PARIS — Retail and luxury conglomerate Pinault-Printemps-Redoute failed to meet market expectations on Thursday as it reported weaker-than-expected second-quarter sales that were hampered by spring strikes and social unrest in its key French market, as well as its own portfolio trimming.
Sales in the three months through June 30 declined 9.7 percent to $6.68 billion, or 5.97 billion euros, from $7.4 billion, or 6.61 billion euros, a year ago. Through the first six months, sales slid 7.8 percent to $13.74 billion, or 12.27 billion euros, from $14.9 billion, or 13.31 billion euros, last year. Dollar figures have been converted from the euro at current exchange.
Analysts had projected a 7 percent decline in second-quarter revenue to about $6.83 billion, or 6.1 billion euros. PPR shares closed down 2.6 percent to close at $75.52, or 65.65 euros, on the Paris Bourse.
“The results are mildly disappointing,” commented Eric Tibi, analyst at UBS in Paris. “But in a sluggish market, this isn’t a profit warning.”
PPR’s business strategy also hurt sales results. Over the last year, it’s realigned its profile, divesting business-to-business activities to focus on higher-margin retail and luxury segments.
On a conference call, Serge Weinberg, chief executive of the firm, said sales at the so-called “new PPR,” or the retail and luxury arm, grew 1.7 percent in the second quarter, underscoring the soundness of the new direction.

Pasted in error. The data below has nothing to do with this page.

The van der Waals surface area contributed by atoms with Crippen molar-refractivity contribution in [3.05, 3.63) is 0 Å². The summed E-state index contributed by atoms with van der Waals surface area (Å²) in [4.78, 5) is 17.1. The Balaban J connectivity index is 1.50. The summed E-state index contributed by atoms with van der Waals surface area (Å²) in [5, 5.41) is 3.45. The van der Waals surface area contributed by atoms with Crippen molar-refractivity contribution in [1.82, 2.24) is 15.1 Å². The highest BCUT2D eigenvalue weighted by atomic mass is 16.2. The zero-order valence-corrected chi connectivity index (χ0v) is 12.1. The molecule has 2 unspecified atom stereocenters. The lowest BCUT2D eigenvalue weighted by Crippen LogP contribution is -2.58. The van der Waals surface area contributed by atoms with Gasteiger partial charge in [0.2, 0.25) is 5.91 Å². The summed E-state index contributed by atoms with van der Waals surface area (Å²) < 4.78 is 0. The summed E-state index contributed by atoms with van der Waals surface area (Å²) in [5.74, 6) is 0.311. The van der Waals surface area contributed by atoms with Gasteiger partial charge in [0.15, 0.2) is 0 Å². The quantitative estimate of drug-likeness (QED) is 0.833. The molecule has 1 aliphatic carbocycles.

Weinberg said PPR would improve gross margins and earnings before interest and taxes in its retail division when it reports its first-half profits in September. However, he did not specify by how much. French companies report profits and sales separately.
As for Gucci Group, the luxury unit in which PPR holds a controlling 64.5 percent stake, Weinberg echoed sentiments expressed by Gucci’s chief executive Domenico De Sole that sales have begun to improve.
“Sales in Japan and the United States, which account for 70 percent of [Gucci] sales, are picking up nicely,” he said. “We remain confident that after a tough April that there will be a dramatic improvement.”
Among its retail activities, the Fnac book and music retailer performed best, gaining 6.9 percent to $873.6 million, or 780 million euros, in the second quarter. Meanwhile, sales at the Redcats mail-order division, which declined 7.7 percent to $1.22 billion, or 1.09 billion euros, and the Conforama home furnishings chain, which dropped 0.7 percent to $690.4 million, or 616.4 million euros, were below analysts’ expectations. Redcats was dragged down by the negative impact of exchange rate fluctuations and Weinberg said sales in the U.S. fell 7.7 percent. “But there seems to be an improvement in early July,” he noted.At the Printemps department store chain, sales were flat at $234 million, or 209 million euros. Weinberg said the Boulevard Haussmann flagship had suffered a 26 percent decline in tourist traffic and was equally hindered by rampant strikes in Paris.
Outside of Paris, Printemps’ other stores in France improved revenue by 3.1 percent.
“The market in France should remain sluggish,” Weinberg said. “But we have seen some change of mood in the U.S. Should the U.S. improve in the second half, this improvement usually comes to Europe six to nine months later.”
He added that after a poor first two weeks of June, sales were better. “The second part of June was stronger and the trend in the first two months of July is in line with the second part of June,” he said.
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